DEFINE ‘STEADY PROGRESS’…. In light of multiple reports pointing to the end of bipartisan outreach to congressional Republicans on health care reform, Finance Committee Chairman Max Baucus (D-Mont.) issued a statement today defending his efforts.
“The Finance Committee is on track to reach a bipartisan agreement on comprehensive health care reform that can pass the Senate,” Baucus said, adding how “confident” he is that the Gang of Six “will continue our steady progress.”
I have to wonder, where is this “steady progress” hiding?
The members of the Gang of Six haven’t met at all over the August recess. There were plans for the senators to get together, but Chuck Grassley scrapped them, citing a busy schedule. Grassley, of course, is the same conservative Republican who acknowledged this week that he’s likely to vote against his own compromise bill. It came the same time another member of the Gang of Six suggested breaking up the reform bill into pieces, and another member talking about keeping the talks going indefinitely, regardless of deadlines.
The Finance Committee is “on track”? Members are making “steady progress? Huh?
Ezra Klein had a good item yesterday, pondering what on earth Baucus is thinking. He and Grassley have worked together on many key pieces of legislation, but the two take separate paths all the time.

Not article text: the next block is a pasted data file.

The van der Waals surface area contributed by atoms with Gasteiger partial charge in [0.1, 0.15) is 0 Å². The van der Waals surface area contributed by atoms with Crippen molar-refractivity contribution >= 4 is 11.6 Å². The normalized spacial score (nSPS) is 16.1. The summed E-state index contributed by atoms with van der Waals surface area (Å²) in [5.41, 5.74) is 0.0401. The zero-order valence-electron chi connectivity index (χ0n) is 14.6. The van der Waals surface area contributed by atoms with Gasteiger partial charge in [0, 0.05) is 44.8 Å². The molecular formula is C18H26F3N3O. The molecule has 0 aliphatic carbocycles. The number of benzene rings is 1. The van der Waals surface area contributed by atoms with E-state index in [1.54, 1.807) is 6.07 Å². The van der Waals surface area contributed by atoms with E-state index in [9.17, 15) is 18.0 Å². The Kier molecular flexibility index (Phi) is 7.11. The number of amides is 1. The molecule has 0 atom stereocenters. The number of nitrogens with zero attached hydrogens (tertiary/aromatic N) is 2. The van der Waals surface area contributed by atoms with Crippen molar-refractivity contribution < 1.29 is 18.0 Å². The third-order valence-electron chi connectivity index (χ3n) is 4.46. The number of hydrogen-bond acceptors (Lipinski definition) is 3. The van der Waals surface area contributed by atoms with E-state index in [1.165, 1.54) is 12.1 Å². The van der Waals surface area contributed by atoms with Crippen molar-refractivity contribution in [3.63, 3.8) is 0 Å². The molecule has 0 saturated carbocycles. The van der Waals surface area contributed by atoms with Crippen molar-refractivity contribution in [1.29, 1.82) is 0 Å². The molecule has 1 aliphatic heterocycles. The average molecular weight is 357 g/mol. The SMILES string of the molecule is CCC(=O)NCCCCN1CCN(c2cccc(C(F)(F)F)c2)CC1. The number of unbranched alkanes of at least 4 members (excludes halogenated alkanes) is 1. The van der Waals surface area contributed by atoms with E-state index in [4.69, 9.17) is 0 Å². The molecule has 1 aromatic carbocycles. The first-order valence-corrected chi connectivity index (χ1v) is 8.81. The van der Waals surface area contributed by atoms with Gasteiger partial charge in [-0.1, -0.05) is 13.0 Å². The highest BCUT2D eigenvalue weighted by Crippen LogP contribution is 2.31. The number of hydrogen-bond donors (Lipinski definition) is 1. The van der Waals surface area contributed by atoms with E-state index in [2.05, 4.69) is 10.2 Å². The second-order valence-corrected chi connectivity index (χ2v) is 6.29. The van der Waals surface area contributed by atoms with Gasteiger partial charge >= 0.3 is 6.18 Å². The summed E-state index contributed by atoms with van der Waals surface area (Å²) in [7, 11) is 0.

There’s no scenario in which I can imagine the Gang of Six negotiations producing a more secure product. The White House cannot credibly claim to preserve its compromise against the wishes of other Democrats in the Finance Committee, the HELP Committee, the Senate and the House. As such, there’s no plausible endgame here. Chuck Grassley can’t, and won’t, support the final bill. He has said as much. Baucus saw him defect on stimulus, and Baucus, in recent years, has repeatedly had to abandon Grassley on much less controversial health-care reforms than this one.
Yet Baucus has put himself completely on the line to preserve Grassley’s role in the process. He’s taking an enormous amount of fire for prizing bipartisanship over speed. He’s increasingly loathed by liberals and facing an enormous amount of anger from the other members of his committee. There’s even talk of reforms meant to deprive him of his chairmanship. And Grassley, for his part, is raging against the bill in public and doing nothing to provide cover for his friend or inspire confidence in the process.
I want to offer a clean conclusion here. I want a neat theory of what the Gang of Six is attempting, or how they see this playing out. But I don’t have one. It’s the single part of the process I really and truly do not understand.
I’m at a loss myself. I don’t know why Baucus insists on keeping this going, and why he continues to think his negotiations — with senators who plan to vote against reform anyway — are “on track.”